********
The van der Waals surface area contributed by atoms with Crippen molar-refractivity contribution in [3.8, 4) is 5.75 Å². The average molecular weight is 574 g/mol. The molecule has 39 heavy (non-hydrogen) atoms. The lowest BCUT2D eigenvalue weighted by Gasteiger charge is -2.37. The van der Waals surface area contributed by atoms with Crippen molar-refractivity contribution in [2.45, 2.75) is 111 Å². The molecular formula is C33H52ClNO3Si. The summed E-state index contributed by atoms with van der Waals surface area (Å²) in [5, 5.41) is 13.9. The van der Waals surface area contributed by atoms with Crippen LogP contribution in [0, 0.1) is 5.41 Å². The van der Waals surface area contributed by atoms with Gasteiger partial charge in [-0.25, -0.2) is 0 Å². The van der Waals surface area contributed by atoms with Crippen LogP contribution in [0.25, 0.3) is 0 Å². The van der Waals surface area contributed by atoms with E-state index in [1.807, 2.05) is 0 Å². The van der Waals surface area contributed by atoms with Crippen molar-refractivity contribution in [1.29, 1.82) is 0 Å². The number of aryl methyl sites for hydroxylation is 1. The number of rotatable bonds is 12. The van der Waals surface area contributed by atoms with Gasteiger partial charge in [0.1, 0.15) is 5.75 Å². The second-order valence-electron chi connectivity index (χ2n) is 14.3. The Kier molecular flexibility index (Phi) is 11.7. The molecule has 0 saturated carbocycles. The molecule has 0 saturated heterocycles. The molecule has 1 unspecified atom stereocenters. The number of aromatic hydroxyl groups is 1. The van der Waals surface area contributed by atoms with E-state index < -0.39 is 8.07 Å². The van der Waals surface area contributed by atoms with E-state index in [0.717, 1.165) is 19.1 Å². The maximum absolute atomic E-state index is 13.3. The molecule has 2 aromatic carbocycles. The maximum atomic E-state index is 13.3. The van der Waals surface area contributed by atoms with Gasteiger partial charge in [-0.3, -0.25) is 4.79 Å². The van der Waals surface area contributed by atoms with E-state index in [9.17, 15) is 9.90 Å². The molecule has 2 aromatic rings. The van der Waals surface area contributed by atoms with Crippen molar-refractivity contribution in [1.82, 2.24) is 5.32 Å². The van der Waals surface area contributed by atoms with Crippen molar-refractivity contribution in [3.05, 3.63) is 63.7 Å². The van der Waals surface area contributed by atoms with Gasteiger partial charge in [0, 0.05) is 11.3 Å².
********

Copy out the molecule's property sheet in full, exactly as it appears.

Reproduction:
The van der Waals surface area contributed by atoms with Crippen molar-refractivity contribution in [3.8, 4) is 5.75 Å². The average molecular weight is 574 g/mol. The molecule has 39 heavy (non-hydrogen) atoms. The lowest BCUT2D eigenvalue weighted by Gasteiger charge is -2.37. The van der Waals surface area contributed by atoms with Crippen molar-refractivity contribution in [2.45, 2.75) is 111 Å². The molecular formula is C33H52ClNO3Si. The summed E-state index contributed by atoms with van der Waals surface area (Å²) in [5, 5.41) is 13.9. The van der Waals surface area contributed by atoms with Crippen LogP contribution in [0, 0.1) is 5.41 Å². The van der Waals surface area contributed by atoms with Gasteiger partial charge in [-0.25, -0.2) is 0 Å². The van der Waals surface area contributed by atoms with Crippen LogP contribution in [0.25, 0.3) is 0 Å². The van der Waals surface area contributed by atoms with E-state index in [1.807, 2.05) is 0 Å². The van der Waals surface area contributed by atoms with Crippen molar-refractivity contribution in [1.29, 1.82) is 0 Å². The number of aryl methyl sites for hydroxylation is 1. The number of rotatable bonds is 12. The van der Waals surface area contributed by atoms with Gasteiger partial charge in [0.1, 0.15) is 5.75 Å². The second-order valence-electron chi connectivity index (χ2n) is 14.3. The Kier molecular flexibility index (Phi) is 11.7. The molecule has 0 saturated carbocycles. The molecule has 0 saturated heterocycles. The molecule has 1 unspecified atom stereocenters. The number of aromatic hydroxyl groups is 1. The van der Waals surface area contributed by atoms with E-state index < -0.39 is 8.07 Å². The van der Waals surface area contributed by atoms with E-state index in [0.717, 1.165) is 19.1 Å². The maximum absolute atomic E-state index is 13.3. The molecule has 2 aromatic carbocycles. The maximum atomic E-state index is 13.3. The van der Waals surface area contributed by atoms with Gasteiger partial charge in [-0.3, -0.25) is 4.79 Å². The van der Waals surface area contributed by atoms with E-state index in [9.17, 15) is 9.90 Å². The molecule has 2 aromatic rings. The van der Waals surface area contributed by atoms with Crippen molar-refractivity contribution in [1.82, 2.24) is 5.32 Å². The van der Waals surface area contributed by atoms with Crippen molar-refractivity contribution in [3.05, 3.63) is 63.7 Å². The van der Waals surface area contributed by atoms with Gasteiger partial charge in [0, 0.05) is 11.3 Å².